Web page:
In the next three weeks, I’ll be speaking at two conferences in the South West region of Australia – just “down the road” from where I live in Perth.
One of these is the Critical Horizons conference, which this year has a focus on housing the South West in the future.
In the next 20 years, the South West region of Australia will attract international interest – not just as a place to visit, but a place to live. I wonder whether the people of the South West realise just how attractive their region will be!
For a long time, we have been separated by the tyranny of distance. But now we’re reaching the end of distance, and it will transform the region. Driverless cars will make travel easier and safer, drones will deliver products 24/7, 3D printing will simplify supply chain management and reduce costs, virtual reality will bring the world to our homes, telecommuting and freelancing will give us flexible work options, and the sharing economy will reduce ownership and cut expenses.
That doesn’t even take into account regional infrastructure projects, such as the upgrade to Busselton airport (and the effect on international tourists and domestic business travel, for example), the upgrade to Bunbury Port, a high-speed rail link from Perth to the region, and improved road facilities.
The population will boom – and the demographics will change
As a result, the South West region will grow dramatically, with a population booming from about 160,000 now to 500,000 by 2050. The mix of the population will change as well:
- The ageing population means we will have more seniors retiring to the region
- Singles and young couples who can work independently or as telecommuters will move to the region as a lifestyle choice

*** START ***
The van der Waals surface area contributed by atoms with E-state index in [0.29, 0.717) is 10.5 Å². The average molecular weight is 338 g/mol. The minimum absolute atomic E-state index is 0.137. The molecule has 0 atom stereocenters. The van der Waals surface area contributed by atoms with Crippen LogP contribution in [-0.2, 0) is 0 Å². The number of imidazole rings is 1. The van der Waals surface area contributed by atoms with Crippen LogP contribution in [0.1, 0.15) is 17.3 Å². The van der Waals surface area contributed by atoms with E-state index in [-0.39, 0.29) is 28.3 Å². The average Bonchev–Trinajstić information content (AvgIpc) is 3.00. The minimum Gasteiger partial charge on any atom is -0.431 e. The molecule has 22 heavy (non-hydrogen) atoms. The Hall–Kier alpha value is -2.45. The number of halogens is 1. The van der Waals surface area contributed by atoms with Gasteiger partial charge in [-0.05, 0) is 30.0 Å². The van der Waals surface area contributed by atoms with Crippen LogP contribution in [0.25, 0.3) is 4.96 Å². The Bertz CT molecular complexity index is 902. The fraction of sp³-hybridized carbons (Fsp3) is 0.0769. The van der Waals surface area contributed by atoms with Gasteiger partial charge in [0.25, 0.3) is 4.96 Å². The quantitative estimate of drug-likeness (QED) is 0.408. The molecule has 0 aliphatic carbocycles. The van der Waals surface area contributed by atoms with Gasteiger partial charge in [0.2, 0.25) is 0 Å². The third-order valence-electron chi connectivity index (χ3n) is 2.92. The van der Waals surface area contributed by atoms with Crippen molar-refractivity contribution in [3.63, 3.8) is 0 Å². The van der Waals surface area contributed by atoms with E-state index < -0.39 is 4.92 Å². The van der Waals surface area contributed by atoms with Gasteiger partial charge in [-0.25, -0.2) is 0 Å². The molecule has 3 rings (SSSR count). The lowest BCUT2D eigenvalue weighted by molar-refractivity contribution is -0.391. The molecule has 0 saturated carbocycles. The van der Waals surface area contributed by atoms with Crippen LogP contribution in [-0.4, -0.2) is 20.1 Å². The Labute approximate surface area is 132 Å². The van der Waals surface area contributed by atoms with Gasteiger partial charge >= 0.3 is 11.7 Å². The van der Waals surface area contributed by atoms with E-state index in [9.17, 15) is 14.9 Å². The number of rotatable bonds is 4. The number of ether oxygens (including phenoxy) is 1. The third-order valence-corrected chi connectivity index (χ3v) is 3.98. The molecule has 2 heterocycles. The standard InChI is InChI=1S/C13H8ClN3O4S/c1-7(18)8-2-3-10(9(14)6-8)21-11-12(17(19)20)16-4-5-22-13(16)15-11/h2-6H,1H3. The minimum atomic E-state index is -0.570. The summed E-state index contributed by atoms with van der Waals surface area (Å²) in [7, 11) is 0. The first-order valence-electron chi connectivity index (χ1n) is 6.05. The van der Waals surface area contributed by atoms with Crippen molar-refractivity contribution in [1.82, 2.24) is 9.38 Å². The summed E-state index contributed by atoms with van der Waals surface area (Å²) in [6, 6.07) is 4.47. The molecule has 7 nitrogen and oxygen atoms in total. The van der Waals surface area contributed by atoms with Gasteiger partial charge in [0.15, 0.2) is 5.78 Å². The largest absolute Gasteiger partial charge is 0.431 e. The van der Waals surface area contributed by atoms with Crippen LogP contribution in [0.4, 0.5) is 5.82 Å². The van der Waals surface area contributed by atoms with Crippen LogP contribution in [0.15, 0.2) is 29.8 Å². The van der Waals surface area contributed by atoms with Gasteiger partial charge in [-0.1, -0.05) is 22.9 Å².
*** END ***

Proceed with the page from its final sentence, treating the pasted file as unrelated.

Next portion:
- The creative industries (already worth $350 million) will continue to grow
- And, of course, there will be more people working in hospitality, travel and tourism
This creates challenges and opportunities for housing
This obviously creates a huge demand for more housing in the region – and not just more of the same, but innovative options to meet the challenges and take advantage of new technology.
Here are just a few examples …
Creating housing fast and to order:
- Manufactured/modular homes made to order
- 3D printed homes – the next step up from manufactured homes
Better energy use aligned with the green, environmentally friendly philosophy of the region:
- Self-sustaining homes that rely 100% on green energy
- Low energy housing (passive houses), that use smart design features to minimise energy costs
- Sunlight cooled homes, which use sunlight for cooling(!) houses
To cater for seniors and the ageing population:
- Co-housing for seniors, to balance the needs of independence and support
- Customised seniors housing, to allow active seniors to live in one home even as their mobility and health decline
- Smart homes, with a range of interconnected sensors and monitors to improve living conditions and alert authorities of problems
Join me at the conference!
If you have any interest in these areas, join me at the Critical Horizons conference in Bunbury on Friday 1st April.